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Geometric Modeling 91.580.201 Notes on Curve and Surface Continuity Parts of Mortenson, Farin, Angel, Hill and others

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From Previous Lectures

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Continuity at Join Points (from Lecture 2) Discontinuous: physical separation Parametric Continuity Positional ( C 0 ): no physical separation C 1 : C 0 and matching first derivatives C 2 : C 1 and matching second derivatives Geometric Continuity Positional ( G 0 ) = C 0 Tangential ( G 1 ) : G 0 and tangents are proportional, point in same direction, but magnitudes may differ Curvature ( G 2 ) : G 1 and tangent lengths are the same and rate of length change is the same source: Mortenson, Angel (Ch 9), Wiki

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Continuity at Join Points Hermite curves provide C 1 continuity at curve segment join points. –matching parametric 1 st derivatives Bezier curves provide C 0 continuity at curve segment join points. –Can provide G 1 continuity given collinearity of some control points (see next slide) Cubic B-splines can provide C 2 continuity at curve segment join points. –matching parametric 2 nd derivatives source: Mortenson, Angel (Ch 9), Wiki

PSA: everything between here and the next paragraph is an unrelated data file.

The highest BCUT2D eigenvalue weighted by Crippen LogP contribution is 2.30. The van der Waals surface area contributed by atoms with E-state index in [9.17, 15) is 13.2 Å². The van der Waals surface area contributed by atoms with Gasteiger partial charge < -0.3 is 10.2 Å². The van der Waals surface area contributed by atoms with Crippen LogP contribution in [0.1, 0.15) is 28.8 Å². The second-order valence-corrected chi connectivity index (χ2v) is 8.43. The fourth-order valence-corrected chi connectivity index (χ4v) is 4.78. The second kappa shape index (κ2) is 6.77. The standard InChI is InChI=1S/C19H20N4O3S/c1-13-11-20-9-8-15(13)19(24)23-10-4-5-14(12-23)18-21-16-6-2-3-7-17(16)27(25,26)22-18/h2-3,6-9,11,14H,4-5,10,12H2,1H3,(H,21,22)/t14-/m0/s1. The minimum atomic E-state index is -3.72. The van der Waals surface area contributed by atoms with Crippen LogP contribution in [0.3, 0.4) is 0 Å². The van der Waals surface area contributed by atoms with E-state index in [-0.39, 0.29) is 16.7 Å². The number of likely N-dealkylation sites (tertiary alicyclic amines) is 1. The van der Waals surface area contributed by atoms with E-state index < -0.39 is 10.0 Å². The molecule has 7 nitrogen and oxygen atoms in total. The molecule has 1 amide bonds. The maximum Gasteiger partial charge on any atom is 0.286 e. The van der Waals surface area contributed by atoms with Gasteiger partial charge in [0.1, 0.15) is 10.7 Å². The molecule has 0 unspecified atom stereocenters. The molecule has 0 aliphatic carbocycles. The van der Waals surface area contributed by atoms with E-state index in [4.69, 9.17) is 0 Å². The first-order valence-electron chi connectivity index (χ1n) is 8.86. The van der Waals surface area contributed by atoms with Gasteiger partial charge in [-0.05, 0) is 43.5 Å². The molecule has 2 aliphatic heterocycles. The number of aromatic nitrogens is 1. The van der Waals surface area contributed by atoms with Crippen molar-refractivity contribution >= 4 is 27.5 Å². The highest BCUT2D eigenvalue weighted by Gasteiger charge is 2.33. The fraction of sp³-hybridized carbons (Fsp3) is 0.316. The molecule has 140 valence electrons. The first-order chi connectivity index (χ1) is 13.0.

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Composite Bezier Curves (from Lecture 3) Evaluate at u =0 and u =1 to show tangents related to first and last control polygon line segment. Joining adjacent curve segments is an alternative to degree elevation. source: Mortenson Collinearity of cubic Bezier control points produces G 1 continuity at join point: For G 2 continuity at join point in cubic case, 5 vertices must be coplanar. (this needs further explanation – see later slide)

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Composite Bezier Surface (from Lecture 5) Bezier surface patches can provide G 1 continuity at patch boundary curves. For common boundary curve defined by control points p 14, p 24, p 34, p 44, need collinearity of: Two adjacent patches are C r across their common boundary iff all rows of control net vertices are interpretable as polygons of C r piecewise Bezier curves. source: Mortenson, Farin Cubic B-splines can provide C 2 continuity at surface patch boundary curves.